And a kindergarten teacher in Zanesville, Ohio, wrote to her local paper, “All we are doing is stealing childhood from innocent children. Shame on our government for making us be thieves. Shame on them for not listening to what children really need.”[5]

Crisis in the Kindergarten calls for the use of observational and curriculum-embedded performance assessments in kindergarten instead of standardized tests. The argument that standardized testing takes less time and is therefore more efficient is called into question, argues the report, by the new data suggesting that teachers are now spending time each day prepping children for standardized tests.

The combination of unrealistic kindergarten standards and inappropriate testing results in two to three hours per day being devoted to teaching literacy and math in many of the kindergartens in the N.Y. and L.A. studies. As one Los Angeles teacher said, ““Our students spend most of the time trying to learn what they need in order to pass standardized testing. There is hardly enough time for activities like P.E, science, art, playtime.”

These practices may produce higher scores in first and second grade, but at what cost? Long-term studies suggest that the early gains fade away by fourth grade and that by age 10 children in play-based kindergartens excel over others in reading, math, social and emotional learning, creativity, oral expression, industriousness, and imagination, write the authors of the report.

The report makes the following recommendations to educators, policymakers, and parents for ending the inappropriate use of tests in kindergarten:

1. Use alternatives to standardized assessments in kindergarten, such as teacher observations and assessment of children’s work. Educate teachers in the use of these alternatives and in the risks and limitations of standardized testing of young children.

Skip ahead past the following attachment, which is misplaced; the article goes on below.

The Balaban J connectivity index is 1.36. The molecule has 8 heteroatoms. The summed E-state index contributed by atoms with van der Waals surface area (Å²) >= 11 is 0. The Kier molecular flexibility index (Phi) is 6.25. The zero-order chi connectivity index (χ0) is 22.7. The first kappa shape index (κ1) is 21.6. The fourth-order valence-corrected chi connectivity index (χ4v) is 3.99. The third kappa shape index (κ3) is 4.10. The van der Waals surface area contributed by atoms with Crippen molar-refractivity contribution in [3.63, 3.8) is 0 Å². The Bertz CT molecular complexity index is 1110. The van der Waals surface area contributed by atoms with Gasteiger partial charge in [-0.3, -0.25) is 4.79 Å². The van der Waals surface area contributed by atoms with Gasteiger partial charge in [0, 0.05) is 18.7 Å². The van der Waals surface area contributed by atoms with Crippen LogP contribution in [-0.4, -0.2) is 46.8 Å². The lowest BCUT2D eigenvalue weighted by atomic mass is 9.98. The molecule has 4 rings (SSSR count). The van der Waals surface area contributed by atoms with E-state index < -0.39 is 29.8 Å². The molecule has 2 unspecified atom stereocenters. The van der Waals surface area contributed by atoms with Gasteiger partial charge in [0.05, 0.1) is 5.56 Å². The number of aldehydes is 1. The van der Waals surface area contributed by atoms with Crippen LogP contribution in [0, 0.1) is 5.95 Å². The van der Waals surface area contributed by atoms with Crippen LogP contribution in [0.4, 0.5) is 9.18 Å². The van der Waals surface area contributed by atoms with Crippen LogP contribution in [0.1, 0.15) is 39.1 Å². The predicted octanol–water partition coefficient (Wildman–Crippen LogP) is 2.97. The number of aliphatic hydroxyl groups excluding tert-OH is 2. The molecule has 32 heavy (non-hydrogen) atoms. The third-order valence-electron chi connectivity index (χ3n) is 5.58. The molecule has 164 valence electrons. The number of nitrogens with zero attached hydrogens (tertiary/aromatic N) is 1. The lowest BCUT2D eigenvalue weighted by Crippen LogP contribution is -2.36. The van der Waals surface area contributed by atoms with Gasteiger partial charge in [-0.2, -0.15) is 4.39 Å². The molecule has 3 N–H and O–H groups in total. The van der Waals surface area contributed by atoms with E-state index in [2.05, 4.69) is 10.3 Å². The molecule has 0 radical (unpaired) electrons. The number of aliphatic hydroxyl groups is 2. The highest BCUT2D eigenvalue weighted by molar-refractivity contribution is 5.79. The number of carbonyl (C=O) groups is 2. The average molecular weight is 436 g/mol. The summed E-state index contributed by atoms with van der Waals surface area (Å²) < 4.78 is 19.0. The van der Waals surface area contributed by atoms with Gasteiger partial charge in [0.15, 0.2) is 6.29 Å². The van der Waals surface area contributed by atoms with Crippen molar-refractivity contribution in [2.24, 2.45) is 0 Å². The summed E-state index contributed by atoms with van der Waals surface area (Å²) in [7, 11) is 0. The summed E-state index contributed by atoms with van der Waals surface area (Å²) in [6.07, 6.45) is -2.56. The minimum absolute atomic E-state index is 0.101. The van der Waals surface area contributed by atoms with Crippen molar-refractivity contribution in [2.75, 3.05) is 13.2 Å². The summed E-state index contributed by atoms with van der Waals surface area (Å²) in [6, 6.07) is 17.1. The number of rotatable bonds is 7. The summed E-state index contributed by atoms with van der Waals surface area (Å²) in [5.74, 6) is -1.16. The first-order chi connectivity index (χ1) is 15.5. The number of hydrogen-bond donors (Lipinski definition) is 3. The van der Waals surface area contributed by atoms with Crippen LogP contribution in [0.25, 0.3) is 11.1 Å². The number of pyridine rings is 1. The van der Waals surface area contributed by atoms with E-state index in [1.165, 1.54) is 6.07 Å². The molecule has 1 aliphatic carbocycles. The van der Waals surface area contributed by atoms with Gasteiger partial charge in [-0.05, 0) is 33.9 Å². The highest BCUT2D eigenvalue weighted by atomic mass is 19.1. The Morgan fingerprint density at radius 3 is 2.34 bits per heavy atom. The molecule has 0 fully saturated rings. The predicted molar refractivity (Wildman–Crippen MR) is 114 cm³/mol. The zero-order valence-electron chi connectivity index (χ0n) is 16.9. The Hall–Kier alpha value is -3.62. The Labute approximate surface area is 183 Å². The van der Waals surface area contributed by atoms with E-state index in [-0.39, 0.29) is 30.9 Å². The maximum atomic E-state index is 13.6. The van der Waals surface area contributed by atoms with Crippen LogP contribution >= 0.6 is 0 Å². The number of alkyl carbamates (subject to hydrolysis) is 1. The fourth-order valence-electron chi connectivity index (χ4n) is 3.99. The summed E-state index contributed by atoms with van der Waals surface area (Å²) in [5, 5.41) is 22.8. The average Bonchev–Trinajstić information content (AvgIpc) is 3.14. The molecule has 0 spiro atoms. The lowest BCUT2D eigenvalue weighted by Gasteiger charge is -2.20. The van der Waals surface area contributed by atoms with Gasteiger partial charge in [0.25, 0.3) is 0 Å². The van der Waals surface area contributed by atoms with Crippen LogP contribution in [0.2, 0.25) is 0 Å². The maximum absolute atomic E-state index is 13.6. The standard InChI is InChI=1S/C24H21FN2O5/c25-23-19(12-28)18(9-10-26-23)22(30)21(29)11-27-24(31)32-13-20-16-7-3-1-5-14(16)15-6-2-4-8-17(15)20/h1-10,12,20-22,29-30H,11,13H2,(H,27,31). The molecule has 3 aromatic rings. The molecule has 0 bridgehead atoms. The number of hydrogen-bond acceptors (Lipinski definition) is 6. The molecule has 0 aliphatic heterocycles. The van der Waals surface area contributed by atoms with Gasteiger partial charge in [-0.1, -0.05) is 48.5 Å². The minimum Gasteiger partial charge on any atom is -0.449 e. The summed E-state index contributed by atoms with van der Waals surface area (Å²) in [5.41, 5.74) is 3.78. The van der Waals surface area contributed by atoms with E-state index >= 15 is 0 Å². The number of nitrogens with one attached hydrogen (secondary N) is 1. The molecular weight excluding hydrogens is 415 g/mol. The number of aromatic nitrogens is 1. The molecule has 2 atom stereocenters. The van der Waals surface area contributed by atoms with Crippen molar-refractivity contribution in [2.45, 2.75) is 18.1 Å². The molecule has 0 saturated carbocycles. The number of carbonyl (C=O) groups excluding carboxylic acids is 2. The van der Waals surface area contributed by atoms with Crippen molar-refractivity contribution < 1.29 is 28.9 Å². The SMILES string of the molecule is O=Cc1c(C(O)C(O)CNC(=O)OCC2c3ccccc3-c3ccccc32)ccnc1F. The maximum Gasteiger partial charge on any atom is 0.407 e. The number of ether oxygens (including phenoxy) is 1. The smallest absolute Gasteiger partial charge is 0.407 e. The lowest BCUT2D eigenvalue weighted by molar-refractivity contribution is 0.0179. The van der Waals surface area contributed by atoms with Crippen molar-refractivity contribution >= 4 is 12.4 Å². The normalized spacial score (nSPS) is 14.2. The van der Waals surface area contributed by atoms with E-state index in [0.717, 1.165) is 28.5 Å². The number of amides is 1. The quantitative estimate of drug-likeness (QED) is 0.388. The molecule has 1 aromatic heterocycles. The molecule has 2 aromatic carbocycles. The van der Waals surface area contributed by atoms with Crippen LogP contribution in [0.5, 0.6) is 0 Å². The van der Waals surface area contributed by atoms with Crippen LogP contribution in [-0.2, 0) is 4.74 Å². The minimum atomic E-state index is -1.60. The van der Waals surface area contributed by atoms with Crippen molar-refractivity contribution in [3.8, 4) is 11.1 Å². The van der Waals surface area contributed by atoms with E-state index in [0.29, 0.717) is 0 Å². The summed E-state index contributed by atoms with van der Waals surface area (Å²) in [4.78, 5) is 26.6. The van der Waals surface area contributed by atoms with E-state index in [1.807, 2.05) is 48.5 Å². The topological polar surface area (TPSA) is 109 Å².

2. Do not make important decisions about young children, their teachers, or their schools based solely or primarily on standardized test scores.

[1] http://voices.washingtonpost.com/class-struggle/2009/03/extra_credit_dam...
[2] http://www.themotherhood.com/post.php?sid=339832
[3] http://www.dailynewstribune.com/news/x1537600536/Waltham-educators-not-h...
[4] http://uktlv.org/about.html
[5] http://www.journal-news.com/blogs/content/shared-gen/blogs/dayton/lakota...


  1. I am now studying to be an elementary teacher and observing classrooms and seeing the different ways different schools and teachers work has been very educational to me. I agree that early high-stake testing could harm a child. When a child first starts school they are scared out of their minds, even if they are excited to finally be able to go to school and if you start making them take tests instead of letting them learn with hands-on activities then they are going to begin to hate school quickly. For kindergarteners, first-graders, and second-graders learning needs to be especially fun for them so that they will continue to want to come to school. We need to make learning a positive thing instead of a nerve-racking experience.

  2. Anonymous12:26 PM

    It is now obvious that an entire generation of youth is going to have to be sacrificed at the Corporate Altar in order to discredit Gates and his Corporate Army.

    These will be lives down the drain,
    by the millions.

    Perhaps some of those ruined lives will come back in mob form to even the score someday?

    It doesn't matter much to me, since I will have left this earth before this all comes to a head, in a few more decades.

    Clearly, the Corporations have us in their icy, iron grip, and it will take scores of years for America to break free again, if it ever does.

    Right now, Obama looks like a Corporatist.

    And THAT looks like the future.


  3. Beverly Hines8:27 PM

    I think that Kindergarten testing is way out of control. Pre-K and Kindergarten should be more about learning how to be sociable and how to interact in the school setting. Learning can be incorporated into that so the students are learning as they are playing and exploring together. It is evident and research has shown that students need to learn social skills and how to interact with other students. Some children come from home with little or no exposure to other kids. Time should be given for them to adjust to the changes of having to share attention and objects as well as being away from their parents. Focusing on high stakes testing at such an early age is not in the best interst of the child.

  4. I feel that testing at such a young age is completly ridiculous. The stress that is involved in testing is too overwhelming for a a Kindergartener or even first grade. School at that age should be a positive experience that makes the children want to come back each day.